The following article, submitted by JimK, presents Kenneth Van Gorder's (AKA: Cecil Hemp) "Pretzel Methodology" as applied to the tying of the Spanish Bowline.
What do you get when you use a new tying technique on a very useful knot? Well, you get a Spanish bowline tied in 6 seconds. Speed isn't more important than reliability, yet it happens to tell the story of the efficiency found with Ken Van Gorder's hemp pretzel. The Spanish bowline is one of the most complicated knots that I tie in a climbing scenario. This knot provides two beneficial foot loops to attach on my ascender. Though normally tied in advance by laying it out on a flat surface, I have found that the hemp pretzel enables me to be suspended while tying the Spanish bowline in open space. I make sure that my climbing tool box is full of knots that are quickly tied without the benefit of a flat surface.
Van Gorder has developed numerous knots tied by the hemp pretzel. In fact the hemp pretzel was designed by him to reduce the steps in the tying process. He describes them in his book, "Kno-Knonsense Knots". The count of knots tied from a pretzel formation is over 25 and growing. In essence, the pretzel shape is the interstate interchange of knot tying. There are numerous outcomes found by moving the A, B, C, D and E points on the rope into the X, Y and Z spaces. If you mix in bights, loops and elbows, the potential grows. To describe what the hemp pretzel does, makes it sound like an extreme learning challenge. The opposite is true. More knots can be learned with improved recall.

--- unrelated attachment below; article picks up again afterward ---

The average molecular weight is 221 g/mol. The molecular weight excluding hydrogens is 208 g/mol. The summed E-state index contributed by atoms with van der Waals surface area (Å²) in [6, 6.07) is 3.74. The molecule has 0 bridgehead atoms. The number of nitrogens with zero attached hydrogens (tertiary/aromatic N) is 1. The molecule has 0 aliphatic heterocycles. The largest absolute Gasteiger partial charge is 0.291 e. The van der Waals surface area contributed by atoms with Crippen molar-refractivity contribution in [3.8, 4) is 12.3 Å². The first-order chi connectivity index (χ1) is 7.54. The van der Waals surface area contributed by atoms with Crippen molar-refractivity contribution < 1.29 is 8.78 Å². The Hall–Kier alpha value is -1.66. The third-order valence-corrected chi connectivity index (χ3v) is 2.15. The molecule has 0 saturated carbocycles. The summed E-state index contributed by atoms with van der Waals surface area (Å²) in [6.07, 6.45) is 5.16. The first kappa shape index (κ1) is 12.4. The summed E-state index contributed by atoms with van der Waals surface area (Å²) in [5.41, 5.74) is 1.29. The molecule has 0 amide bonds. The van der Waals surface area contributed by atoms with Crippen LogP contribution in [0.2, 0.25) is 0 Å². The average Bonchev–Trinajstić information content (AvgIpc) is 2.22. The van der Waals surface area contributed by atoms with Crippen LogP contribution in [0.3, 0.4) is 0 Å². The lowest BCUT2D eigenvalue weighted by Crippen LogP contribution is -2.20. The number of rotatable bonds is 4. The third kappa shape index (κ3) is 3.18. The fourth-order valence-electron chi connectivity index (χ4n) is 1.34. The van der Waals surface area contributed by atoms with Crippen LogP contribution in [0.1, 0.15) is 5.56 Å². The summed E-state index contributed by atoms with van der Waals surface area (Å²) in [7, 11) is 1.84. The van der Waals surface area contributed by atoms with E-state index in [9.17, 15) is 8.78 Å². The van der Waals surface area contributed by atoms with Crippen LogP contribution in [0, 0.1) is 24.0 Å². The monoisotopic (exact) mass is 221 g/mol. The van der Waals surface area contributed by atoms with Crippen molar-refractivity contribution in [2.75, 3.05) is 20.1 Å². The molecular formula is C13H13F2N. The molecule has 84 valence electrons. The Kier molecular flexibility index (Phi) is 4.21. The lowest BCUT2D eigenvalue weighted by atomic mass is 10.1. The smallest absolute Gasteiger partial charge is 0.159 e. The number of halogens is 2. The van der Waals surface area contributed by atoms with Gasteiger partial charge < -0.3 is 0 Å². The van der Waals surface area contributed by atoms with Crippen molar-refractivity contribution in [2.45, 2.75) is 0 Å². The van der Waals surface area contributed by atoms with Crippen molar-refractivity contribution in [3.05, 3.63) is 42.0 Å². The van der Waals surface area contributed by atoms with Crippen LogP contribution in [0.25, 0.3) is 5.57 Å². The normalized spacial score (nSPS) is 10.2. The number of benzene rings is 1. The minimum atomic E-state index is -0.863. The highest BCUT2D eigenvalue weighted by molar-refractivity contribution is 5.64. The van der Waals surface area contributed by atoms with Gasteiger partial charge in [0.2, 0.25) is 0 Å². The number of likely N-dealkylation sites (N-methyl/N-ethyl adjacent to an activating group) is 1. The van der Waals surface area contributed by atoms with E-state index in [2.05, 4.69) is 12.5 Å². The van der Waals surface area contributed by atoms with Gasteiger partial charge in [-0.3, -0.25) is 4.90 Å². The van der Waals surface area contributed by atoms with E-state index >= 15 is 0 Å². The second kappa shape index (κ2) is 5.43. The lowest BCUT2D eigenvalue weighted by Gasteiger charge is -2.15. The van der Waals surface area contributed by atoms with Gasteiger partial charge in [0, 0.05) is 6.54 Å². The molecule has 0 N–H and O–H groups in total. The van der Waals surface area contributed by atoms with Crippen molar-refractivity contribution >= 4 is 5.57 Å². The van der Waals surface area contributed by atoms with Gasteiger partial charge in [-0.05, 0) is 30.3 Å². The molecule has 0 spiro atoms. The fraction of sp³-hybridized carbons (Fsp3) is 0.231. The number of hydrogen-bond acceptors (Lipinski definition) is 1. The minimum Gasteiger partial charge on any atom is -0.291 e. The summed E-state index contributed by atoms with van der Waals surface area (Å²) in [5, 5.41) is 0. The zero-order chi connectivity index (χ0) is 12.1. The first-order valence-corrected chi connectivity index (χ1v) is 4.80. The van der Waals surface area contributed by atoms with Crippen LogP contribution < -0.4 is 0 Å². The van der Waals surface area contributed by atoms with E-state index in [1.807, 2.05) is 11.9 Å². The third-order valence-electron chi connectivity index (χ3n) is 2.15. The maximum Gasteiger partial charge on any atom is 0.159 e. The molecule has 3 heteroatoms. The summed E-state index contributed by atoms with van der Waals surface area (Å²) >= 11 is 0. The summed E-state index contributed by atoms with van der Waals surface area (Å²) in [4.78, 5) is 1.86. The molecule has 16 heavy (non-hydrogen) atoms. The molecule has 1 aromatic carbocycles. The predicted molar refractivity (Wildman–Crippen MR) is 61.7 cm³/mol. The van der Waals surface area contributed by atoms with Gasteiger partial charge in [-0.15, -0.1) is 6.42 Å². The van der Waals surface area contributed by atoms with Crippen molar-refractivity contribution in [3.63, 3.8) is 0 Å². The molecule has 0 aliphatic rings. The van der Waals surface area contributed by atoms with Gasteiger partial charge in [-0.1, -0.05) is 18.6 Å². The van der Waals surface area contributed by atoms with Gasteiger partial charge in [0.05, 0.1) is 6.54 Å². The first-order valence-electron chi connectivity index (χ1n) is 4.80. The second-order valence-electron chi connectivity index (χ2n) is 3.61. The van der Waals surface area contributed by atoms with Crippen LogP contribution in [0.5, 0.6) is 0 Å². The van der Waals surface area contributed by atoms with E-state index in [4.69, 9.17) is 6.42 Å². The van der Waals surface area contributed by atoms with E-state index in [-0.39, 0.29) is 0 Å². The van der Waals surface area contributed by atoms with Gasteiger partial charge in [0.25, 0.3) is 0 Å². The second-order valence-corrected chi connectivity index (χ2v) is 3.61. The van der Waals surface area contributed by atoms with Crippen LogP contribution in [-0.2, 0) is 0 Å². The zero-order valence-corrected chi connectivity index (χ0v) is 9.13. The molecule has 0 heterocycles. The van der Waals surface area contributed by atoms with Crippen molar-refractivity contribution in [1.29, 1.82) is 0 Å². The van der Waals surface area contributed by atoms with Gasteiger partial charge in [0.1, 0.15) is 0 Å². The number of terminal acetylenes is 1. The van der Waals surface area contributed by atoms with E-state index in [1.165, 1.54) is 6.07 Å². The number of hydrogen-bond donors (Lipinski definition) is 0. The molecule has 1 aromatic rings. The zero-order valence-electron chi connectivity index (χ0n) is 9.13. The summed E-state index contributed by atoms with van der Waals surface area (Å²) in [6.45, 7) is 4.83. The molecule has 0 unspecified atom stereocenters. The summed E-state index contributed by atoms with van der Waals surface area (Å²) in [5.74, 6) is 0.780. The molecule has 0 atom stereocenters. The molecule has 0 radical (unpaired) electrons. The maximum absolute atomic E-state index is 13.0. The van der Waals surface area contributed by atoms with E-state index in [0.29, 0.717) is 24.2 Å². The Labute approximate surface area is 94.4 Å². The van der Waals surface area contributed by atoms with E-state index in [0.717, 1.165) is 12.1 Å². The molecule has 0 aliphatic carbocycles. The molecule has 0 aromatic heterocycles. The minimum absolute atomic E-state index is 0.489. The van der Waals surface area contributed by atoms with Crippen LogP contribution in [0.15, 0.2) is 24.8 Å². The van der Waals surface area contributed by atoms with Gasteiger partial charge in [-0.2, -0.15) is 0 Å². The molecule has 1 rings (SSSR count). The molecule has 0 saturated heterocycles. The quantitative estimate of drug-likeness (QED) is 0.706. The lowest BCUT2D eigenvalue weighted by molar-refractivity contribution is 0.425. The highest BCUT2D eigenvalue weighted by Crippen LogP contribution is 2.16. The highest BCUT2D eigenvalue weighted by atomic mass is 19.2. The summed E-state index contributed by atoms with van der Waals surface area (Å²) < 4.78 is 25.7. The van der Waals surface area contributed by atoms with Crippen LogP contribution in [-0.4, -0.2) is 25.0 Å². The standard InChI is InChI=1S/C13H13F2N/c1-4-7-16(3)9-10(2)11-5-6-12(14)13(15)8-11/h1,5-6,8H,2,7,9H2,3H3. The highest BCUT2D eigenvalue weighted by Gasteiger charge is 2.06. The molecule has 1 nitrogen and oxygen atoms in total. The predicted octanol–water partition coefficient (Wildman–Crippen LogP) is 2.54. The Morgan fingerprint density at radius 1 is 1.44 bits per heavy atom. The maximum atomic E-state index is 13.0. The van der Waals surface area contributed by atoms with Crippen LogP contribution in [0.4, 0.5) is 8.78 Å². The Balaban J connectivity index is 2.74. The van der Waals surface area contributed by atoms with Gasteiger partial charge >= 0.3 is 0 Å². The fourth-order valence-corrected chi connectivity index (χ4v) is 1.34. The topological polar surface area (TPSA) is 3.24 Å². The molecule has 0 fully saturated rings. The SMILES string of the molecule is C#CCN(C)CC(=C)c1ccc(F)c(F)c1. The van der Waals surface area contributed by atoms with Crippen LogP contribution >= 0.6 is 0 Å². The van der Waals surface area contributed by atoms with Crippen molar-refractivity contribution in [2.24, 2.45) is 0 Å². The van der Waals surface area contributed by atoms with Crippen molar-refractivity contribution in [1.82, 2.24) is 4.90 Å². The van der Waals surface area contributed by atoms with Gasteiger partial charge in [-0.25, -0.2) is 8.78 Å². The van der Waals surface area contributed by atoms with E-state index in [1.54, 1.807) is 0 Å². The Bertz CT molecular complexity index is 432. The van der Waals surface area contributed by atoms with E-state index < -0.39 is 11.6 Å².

The opening move on making the Spanish bowline is to form a hemp pretzel, which is a loop folded over on a bight. In the illustration that shows the hand, imagine the page folding between the D and C. That CAE loop could be hooked by the thumb. The pretzel formation comes to life.
The next move is to pull B and C out, forming bights. Then the bights are twisted into loops. B is twisted counter clockwise. C goes clockwise.
With B and C now forming loops, E is pulled through the center of B and C. As E expands into two loops, B and C get smaller and eventually lock in formation as a finished knot. You'll quickly discover that larger B and C loops give you larger finished loops.
To tie in mid-air, the knot is held with a hand on B and C. After twisting the bights, I found it beneficial to hold C up and let B drop. Then my left arm slides through the center of B. My left hand grabs E to stabilize it. Next the right hand goes through C to grab E. Both hands pull E in their respective directions. The arrows show the direction of pull. The result is a knot formed rather fast.
In this climbing application, the rope being tied has already been formed into an attachment loop with a predetermined length. The Spanish bowline converts the single loop into two footholds. If further length adjustment is desired, a Prusik loop can be added as a friction hitch to hold the slack as it's shortened. Ken Van Gorder's quest to make knot tying systematic has come to fruition with the hemp pretzel. For me, it's the only way that I will tie a Spanish bowline (video in the making). Ken Van Gorder is a frequent guest at our climb-ins. Meet him, learn some country wisdom and tie knots a lot better.